Bede's account indicates that Cædmon was responsible for the composition of a large oeuvre of vernacular religious poetry. In contrast to Saints Aldhelm and Dunstan,Cædmon's poetry is said to have been exclusively religious. Bede reports that Cædmon "could never compose any foolish or trivial poem, but only those which were concerned with devotion", and his list of Cædmon's output includes work on religious subjects only: accounts of creation, translations from the Old and New Testaments, and songs about the "terrors of future judgment, horrors of hell, … joys of the heavenly kingdom, … and divine mercies and judgments." Of this corpus, only his first poem survives. While vernacular poems matching Bede's description of several of Cædmon's later works are found in London, British Library, Junius 11 (traditionally referred to as the "Junius" or "Cædmon" manuscript), the older traditional attribution of these texts to Cædmon or Cædmon's influence cannot stand. The poems show significant stylistic differences both internally and with Cædmon's original Hymn, and there is nothing about their order or content to suggest that they could not have been composed and anthologised without any influence from Bede's discussion of Cædmon's oeuvre: the first three Junius poems are in their biblical order and, while Christ and Satan could be understood as partially fitting Bede's description of Cædmon's work on future judgment, pains of hell and joys of the heavenly kingdom, the match is not exact enough to preclude independent composition. As Fritz and Day have shown, indeed, Bede's list itself may owe less to direct knowledge of Cædmon's actual output than to traditional ideas about the subjects fit for Christian poetry or the order of the catechism. Similar influences may, of course, also have affected the makeup of the Junius volume.
The only known survivor from Cædmon's oeuvre is his Hymn (audio version). The poem is known from 21 manuscript copies, making it the best-attested Old English poem after Bede's Death Song (with 35 witnesses) and the best attested in the poetic corpus in manuscripts copied or owned in the British Isles during the Anglo-Saxon period. The Hymn also has by far the most complicated known textual history of any surviving Anglo-Saxon poem. It is found in two dialects and five distinct recensions (Northumbrian aelda, Northumbrian eordu, West-Saxon eorðan, West-Saxon ylda, and West-Saxon eorðe), all but one of which are known from three or more witnesses. It is one of the earliest attested examples of written Old English and one of the earliest recorded examples of sustained poetry in a Germanic language. Together with the runic Ruthwell Cross and Franks Casket inscriptions, Cædmon's Hymn is one of three candidates for the earliest attested example of Old English poetry.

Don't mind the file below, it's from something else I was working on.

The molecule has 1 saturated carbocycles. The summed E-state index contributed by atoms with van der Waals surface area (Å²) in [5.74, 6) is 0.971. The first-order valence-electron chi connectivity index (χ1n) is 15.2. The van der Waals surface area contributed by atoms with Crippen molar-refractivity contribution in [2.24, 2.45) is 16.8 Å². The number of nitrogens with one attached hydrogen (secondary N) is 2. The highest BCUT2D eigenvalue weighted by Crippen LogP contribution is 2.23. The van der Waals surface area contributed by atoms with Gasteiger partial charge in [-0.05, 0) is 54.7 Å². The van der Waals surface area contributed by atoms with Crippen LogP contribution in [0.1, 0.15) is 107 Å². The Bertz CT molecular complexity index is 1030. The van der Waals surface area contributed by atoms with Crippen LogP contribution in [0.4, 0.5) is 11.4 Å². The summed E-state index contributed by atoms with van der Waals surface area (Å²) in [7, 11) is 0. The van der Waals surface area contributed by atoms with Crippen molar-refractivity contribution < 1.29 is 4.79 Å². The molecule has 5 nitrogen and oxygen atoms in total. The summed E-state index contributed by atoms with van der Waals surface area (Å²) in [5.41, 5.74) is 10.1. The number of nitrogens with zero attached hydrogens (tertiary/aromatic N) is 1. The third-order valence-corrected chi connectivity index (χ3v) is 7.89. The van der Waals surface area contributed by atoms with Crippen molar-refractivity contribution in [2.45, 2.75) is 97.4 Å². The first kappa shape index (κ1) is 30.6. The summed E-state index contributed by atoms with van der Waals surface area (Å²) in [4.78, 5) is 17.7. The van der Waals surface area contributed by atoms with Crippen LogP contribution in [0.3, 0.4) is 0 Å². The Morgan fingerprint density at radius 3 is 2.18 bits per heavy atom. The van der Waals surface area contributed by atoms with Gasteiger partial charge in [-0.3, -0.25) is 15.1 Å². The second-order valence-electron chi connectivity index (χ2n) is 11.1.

There is continuing critical debate about the status of the poem as it is now available to us. While some scholars accept the texts of the Hymn as more or less accurate transmissions of Cædmon's original, others argue that they originated as a back-translation from Bede's Latin, and that there is no surviving witness to the original text.
All copies of Hymn are found in manuscripts of the Historia ecclesiastica or its translation, where they serve as either a gloss to Bede's Latin translation of the Old English poem, or, in the case of the Old English version, a replacement for Bede's translation in the main text of the History. Despite this close connection with Bede's work, the Hymn does not appear to have been transmitted with the Historia ecclesiastica regularly until relatively late in its textual history. Scribes other than those responsible for the main text often copy the vernacular text of the Hymn in manuscripts of the Latin Historia. In three cases, Oxford, Bodleian Library, Laud Misc. 243, Oxford, Bodleian Library, Hatton 43, and Winchester, Cathedral I, the poem is copied by scribes working a quarter-century or more after the main text was first set down.Even when the poem is in the same hand as the manuscript's main text, there is little evidence to suggest that it was copied from the same exemplar as the Latin Historia: nearly identical versions of the Old English poem are found in manuscripts belonging to different recensions of the Latin text; closely related copies of the Latin Historia sometimes contain very different versions of the Old English poem. With the exception of the Old English translation, no single recension of the Historia ecclesiastica is characterised by the presence of a particular recension of the vernacular poem.